14 November, 2019 – Minister McHugh urges schools in south Dublin to provide more places for children with special needs

The Minister for Education and Skills Joe McHugh T.D. has today (Thursday 14th November) urged principals, boards of management and patrons across south Dublin to offer to increase places for children with special needs. 

The Minister made the call as he confirmed that legislation has been formally activated following a report by the National Council for Special Education (NCSE) which identified a shortage of special school and special class places right across south Dublin. 

It is the second time the power under section 37A of the Education Act 1998 (as inserted by section 8 of the Education (Admission to Schools) Act 2018) has been used. 

The Minister said: “The issue of special education provision is a priority for me. The Department and the NCSE are committed to working in partnership with schools in south Dublin to solve the issue of the need for more special education provision. 

“Providing support, care and education for a child with special needs can bring worries and concerns that not everyone can fully appreciate. It is our job to try and eliminate some of the additional difficulties and stresses.”

Some 167 new special classes opened this year. There are now 1,618 special classes in place, compared to 548 in 2011.

Provision in special schools has also increased from 6,848 placements in 2011 to 7,872 this year, with over 1,500 teachers in 124 Special Schools.

Section 37A affords the Minister the power to direct schools to make additional special education provision available and ensure sufficient places are provided. 

The law allows for the NCSE to test the capacity of schools in an area to provide more special education.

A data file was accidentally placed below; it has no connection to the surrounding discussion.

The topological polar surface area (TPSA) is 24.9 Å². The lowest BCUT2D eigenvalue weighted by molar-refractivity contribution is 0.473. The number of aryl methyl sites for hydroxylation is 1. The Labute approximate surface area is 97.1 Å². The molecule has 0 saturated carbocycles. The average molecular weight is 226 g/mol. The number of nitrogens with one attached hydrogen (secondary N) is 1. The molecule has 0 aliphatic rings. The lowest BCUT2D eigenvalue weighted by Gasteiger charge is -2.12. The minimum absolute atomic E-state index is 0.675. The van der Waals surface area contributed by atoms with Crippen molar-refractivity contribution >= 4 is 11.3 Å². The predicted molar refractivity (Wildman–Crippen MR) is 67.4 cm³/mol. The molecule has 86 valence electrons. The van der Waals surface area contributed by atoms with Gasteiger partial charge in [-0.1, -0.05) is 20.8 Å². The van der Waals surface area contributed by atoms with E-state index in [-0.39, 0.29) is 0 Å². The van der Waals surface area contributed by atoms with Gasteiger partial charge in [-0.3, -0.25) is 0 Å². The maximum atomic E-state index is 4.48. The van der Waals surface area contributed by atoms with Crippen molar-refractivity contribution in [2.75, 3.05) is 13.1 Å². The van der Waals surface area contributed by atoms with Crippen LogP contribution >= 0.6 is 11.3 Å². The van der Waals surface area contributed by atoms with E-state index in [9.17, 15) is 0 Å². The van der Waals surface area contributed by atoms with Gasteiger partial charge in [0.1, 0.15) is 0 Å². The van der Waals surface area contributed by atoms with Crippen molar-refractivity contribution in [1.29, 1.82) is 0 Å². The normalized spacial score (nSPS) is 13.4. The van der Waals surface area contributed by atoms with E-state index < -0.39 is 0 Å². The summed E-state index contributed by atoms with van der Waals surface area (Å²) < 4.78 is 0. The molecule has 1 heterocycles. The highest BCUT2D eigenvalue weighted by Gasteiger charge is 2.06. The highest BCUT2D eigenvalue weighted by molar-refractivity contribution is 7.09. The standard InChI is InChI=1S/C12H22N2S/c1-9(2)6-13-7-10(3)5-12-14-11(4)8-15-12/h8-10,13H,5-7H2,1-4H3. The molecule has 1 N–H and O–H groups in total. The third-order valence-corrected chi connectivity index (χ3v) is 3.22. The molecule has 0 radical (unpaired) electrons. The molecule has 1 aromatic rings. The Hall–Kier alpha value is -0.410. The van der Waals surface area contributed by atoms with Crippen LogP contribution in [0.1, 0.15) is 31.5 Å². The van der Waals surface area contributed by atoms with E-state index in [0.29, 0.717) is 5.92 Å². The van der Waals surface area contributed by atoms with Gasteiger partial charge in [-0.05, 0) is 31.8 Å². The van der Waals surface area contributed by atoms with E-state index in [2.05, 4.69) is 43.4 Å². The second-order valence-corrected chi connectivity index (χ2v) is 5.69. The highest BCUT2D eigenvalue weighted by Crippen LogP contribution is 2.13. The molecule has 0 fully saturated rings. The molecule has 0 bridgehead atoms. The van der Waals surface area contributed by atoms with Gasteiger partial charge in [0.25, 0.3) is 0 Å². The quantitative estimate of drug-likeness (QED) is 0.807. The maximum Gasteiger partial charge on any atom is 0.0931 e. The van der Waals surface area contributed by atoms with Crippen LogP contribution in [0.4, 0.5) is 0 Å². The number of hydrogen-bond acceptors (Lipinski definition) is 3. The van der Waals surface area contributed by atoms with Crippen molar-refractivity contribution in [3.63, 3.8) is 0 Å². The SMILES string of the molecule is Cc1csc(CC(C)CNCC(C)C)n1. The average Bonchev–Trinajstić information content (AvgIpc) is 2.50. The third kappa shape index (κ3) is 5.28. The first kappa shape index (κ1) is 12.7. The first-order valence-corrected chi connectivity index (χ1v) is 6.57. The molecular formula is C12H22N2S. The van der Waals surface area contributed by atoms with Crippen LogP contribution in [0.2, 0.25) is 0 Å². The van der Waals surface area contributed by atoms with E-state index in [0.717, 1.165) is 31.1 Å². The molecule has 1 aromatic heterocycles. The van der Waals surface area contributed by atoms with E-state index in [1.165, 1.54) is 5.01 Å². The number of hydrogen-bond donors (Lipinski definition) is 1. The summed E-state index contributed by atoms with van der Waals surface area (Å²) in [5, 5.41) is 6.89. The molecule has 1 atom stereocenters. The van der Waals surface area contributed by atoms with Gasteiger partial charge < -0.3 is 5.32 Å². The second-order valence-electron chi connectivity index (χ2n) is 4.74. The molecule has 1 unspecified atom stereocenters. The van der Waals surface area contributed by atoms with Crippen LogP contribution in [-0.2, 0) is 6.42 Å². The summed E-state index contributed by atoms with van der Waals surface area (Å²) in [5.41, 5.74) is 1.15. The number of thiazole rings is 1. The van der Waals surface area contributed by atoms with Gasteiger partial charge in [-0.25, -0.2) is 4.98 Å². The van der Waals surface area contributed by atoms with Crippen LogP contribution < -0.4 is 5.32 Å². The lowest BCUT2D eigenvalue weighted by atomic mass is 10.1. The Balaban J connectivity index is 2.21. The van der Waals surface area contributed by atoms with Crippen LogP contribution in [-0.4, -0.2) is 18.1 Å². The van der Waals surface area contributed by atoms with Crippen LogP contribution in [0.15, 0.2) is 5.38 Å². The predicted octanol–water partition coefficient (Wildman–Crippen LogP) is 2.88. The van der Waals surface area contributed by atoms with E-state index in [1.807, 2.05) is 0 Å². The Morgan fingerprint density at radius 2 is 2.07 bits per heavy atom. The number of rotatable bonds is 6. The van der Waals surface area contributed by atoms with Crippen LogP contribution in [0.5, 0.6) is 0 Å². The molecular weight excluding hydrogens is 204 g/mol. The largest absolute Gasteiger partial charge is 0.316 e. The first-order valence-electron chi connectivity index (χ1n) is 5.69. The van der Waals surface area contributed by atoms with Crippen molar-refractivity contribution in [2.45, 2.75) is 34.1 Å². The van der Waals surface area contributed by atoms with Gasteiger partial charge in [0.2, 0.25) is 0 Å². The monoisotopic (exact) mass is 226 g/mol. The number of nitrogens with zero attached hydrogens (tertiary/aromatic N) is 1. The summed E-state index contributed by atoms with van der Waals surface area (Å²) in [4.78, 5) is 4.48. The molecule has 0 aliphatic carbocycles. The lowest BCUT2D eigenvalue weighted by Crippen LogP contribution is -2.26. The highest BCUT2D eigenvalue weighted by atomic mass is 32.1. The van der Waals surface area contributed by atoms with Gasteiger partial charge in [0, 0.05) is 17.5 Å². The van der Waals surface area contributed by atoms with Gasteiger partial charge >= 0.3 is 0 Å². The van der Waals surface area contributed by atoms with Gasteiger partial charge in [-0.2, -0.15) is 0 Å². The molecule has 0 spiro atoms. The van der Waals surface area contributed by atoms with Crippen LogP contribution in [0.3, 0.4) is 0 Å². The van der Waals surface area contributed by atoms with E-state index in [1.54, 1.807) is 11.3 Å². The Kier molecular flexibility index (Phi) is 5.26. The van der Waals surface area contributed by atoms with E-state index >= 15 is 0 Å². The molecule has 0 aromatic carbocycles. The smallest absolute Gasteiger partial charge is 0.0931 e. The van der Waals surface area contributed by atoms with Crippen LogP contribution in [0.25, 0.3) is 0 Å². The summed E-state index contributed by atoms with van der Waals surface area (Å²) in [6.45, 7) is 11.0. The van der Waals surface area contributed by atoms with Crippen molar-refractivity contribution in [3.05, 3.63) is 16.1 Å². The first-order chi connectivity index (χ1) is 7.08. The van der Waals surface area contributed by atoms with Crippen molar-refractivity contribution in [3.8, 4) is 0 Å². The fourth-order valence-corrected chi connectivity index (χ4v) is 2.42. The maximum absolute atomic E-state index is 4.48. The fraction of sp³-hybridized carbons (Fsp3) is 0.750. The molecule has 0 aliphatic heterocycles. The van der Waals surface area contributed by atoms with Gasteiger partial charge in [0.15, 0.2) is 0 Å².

Ultimately the Minister can invoke a power to direct a school to provide additional special education provision. 

Under the law a number of steps must be taken before that direction can be made. 

The Minister added: “I would prefer to see school principals, boards of management and patrons volunteer to provide more places. 

“We want to see children with special needs in a welcoming school environment. Their presence will enrich a school. 

“I am concerned that engagement with schools in south Dublin has not secured sufficient special education provision but I am also conscious that schools need to be properly supported to provide special education. 

“I appreciate the concerns of principals and their staff but my message to them is this – I am committed to ensuring that a partnership approach will ensure we provide sufficient special education school places in south Dublin. 

“It would be preferable to see schools offering to provide more places for these children rather than places being secured on the back of an order or a direction from me. It is the right thing for the children in a community.” 

The section 37A legislation was activated for the first time last April in the Dublin 15 area. 

It led to the establishment of Danu Special School as well as six schools offering to open special classes.